Last week, I traveled to Duluth, Minnesota for the summer meeting of the Farm Beginnings Collaborative. This 1,400 mile 4 day trip was my first excursion into the far north of the country and I found it fascinating. The lands were flat, forested, and full of lakes, and the people were warm and welcoming. It called to mind the many many summer evenings spent with my grandmother in her kitchen in the plains of Ohio listening to “A Prairie Home Companion.” So, in honor of Garrison Keillor… it’s been a quiet week in Duluth, my new town, out on the edge of Lake Superior…
The journey began with the typical early morning departure for the 9.5 hour drive north. I arrived on Wednesday evening at the Radisson hotel, a circular building with a rotating restaurant called the JJ Astor on the 16th floor. For my first evening in Duluth, I was free to explore the city so my traveling companion (Aunt Gretchen) and I sojourned to the Canal Park district to seek evening sustenance. Having found it at a fine Asian bistro, we retired to the hotel to rest for the next long day ahead.
The next morning, we dined at the aforementioned rotating restaurant at the pinnacle of the rotund edifice. The experience of ever so slightly spinning while consuming a breakfast burrito was enough to induce slight vertigo which was quickly remedied by a swift descent to a non-rotating floor. Despite the discomfort induced by the spinning, the views of Lake Superior and the harbor were unparallelled.
Thusly sated, I made my way to the second floor where the proceedings of the day were to be held. My task at hand was to attend the annual summer facilitators’ meeting of the Farm Beginnings Collaborative, the group of 11 organizations from across the central and eastern United States who offer the annual farm business training curriculum called Farm Beginnings. Here at The Land Connection, we package this program as Central Illinois Farm Beginnings. On this day, my fellow facilitators and I to develop and refine parts of our shared curriculum. This year, we focused on marketing and exercises for teaching financial statements. I have already begun to fold the valuable tools gained from this meeting into the programming for our upcoming fall class.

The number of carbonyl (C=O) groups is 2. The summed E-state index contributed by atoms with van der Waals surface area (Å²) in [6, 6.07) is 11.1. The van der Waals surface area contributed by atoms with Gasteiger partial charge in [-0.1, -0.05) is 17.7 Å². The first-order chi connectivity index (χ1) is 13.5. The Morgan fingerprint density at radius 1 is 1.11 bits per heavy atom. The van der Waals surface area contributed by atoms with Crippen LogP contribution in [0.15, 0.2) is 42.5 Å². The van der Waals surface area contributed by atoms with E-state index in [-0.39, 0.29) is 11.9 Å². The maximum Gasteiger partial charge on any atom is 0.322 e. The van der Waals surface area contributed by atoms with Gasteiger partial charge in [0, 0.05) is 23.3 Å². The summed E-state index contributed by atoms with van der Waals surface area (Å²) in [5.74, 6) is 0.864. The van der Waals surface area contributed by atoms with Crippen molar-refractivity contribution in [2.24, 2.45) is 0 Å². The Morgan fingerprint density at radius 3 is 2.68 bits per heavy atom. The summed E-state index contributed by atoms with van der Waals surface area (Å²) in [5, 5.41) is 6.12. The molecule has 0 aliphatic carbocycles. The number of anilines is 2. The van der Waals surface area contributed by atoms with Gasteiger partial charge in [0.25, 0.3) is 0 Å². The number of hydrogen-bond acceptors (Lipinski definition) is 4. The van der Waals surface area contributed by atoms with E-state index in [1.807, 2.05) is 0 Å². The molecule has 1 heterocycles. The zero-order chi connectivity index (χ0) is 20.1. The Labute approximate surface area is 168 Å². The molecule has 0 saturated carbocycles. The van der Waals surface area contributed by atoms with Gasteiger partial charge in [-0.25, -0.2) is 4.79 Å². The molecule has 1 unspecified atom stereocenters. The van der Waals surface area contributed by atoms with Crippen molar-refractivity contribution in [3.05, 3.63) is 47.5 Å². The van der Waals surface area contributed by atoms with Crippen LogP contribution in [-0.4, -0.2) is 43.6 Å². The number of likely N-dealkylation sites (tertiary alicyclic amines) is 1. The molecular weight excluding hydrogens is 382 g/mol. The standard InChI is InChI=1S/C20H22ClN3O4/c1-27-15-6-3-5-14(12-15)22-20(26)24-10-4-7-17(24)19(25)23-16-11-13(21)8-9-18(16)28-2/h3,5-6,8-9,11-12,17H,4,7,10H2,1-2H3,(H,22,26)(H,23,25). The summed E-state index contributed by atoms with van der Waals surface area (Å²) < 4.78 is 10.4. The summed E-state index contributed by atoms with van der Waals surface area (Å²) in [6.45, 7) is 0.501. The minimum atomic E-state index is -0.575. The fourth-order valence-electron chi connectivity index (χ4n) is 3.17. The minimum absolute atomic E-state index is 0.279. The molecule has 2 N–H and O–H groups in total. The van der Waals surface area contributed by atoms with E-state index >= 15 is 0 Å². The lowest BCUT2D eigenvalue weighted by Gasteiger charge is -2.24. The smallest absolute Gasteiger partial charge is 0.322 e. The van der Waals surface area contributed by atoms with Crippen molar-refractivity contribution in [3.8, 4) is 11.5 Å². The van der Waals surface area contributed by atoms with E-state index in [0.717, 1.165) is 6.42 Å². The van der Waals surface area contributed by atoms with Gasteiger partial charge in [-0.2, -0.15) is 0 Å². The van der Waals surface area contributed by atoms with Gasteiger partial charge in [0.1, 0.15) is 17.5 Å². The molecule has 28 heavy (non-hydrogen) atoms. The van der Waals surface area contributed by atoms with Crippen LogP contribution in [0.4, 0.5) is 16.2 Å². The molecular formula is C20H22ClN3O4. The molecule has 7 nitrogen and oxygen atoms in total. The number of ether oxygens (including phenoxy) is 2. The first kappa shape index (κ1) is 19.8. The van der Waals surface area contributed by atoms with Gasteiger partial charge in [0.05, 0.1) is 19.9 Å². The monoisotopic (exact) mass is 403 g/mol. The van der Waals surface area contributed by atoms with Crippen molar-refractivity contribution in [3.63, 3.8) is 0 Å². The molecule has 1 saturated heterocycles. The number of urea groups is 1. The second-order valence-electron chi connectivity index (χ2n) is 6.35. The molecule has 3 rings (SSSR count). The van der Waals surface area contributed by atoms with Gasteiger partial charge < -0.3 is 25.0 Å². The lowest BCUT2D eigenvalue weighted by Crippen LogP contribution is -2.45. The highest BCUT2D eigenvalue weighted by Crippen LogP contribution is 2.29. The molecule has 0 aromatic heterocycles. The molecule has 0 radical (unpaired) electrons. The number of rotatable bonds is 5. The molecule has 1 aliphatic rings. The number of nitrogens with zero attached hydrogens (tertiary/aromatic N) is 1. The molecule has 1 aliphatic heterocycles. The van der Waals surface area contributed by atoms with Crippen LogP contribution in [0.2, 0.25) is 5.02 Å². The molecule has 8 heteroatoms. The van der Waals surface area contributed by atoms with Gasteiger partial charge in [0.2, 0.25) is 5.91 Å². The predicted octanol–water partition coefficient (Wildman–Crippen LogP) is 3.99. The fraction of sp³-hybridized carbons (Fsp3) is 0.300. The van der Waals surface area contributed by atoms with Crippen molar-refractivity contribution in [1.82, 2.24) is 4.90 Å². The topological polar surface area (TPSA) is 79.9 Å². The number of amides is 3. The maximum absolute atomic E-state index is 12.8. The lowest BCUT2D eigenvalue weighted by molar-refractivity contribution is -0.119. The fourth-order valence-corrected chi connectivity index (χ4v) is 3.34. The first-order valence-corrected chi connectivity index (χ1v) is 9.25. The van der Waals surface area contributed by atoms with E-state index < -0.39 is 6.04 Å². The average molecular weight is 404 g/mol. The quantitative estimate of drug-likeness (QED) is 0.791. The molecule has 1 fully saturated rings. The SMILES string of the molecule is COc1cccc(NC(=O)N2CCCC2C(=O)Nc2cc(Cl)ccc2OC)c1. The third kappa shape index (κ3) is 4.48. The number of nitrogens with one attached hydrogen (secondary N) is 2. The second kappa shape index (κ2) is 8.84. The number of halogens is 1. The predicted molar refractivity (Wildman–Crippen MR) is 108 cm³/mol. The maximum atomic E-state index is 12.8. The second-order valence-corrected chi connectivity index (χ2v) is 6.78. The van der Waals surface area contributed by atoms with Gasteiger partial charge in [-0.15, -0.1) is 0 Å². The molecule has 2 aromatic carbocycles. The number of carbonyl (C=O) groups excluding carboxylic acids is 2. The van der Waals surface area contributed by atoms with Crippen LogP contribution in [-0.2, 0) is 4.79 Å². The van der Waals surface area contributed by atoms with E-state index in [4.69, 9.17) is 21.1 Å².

After a packed day of sharing resources and tools, our motley crew of farmer educators ventured out into the wilds of the north country to visit two farms, both graduates of past farm beginnings courses. We were treated to tours of a newly established cattle and sheep farm followed by a first season vegetable farm. It was at our second location that we were treated to a delicious on-farm dinner filled with local delicacies (burbot, aka eelpout or Lake Superior lobster) and midwestern staples (chicken and homemade egg noodles!). The evening was magical, full of excellent company and deep conversation, followed by a much needed night’s rest.
The following morning was filled with conversation and sharing of resources and educational strategies. When the meeting adjourned, the aunt and I explored more of the region, driving to Two Harbors, learning about iron mining, and exploring the Duluth Whole Foods Coop. We then spent Saturday winding our way down the Mississippi River towards home.
October 2017 marks the 13th year that The Land Connection is offering business training to farmers in our region. Our course is packaged as a multi-session intensive training that will help new and emerging farmers run their farms as a fiscally viable business. We train our farmers in holistic farm planning, integrating personal, business, and environmental interests into a self-supportive system. Our students learn directly from farmers who are successful and willing to openly share their experiences.
Being a part of a national collaborative is an incredible asset to delivering our Farm Beginnings course in central Illinois. This curriculum is offered to farmers in 13 states providing a deep well of experience and knowledge that is shared among the various program facilitators at the summer meeting.
Last week, I had the privilege to connect with farmers and educators from across the country. What sets this experience apart from many national-level meetings is the warmth and intimacy fostered by our farmer hosts. This is an experience we, too, provide our students in Champaign, holding each session on a working farm and inviting farmer speakers to deliver the content. The most valuable asset graduates of our program come away with is an extended farm family full of caring, open, and interesting people!
Well, that’s the news from Duluth, where all the farmers are strong, all the produce is good looking, and all the Farm Beginnings facilitators are above average.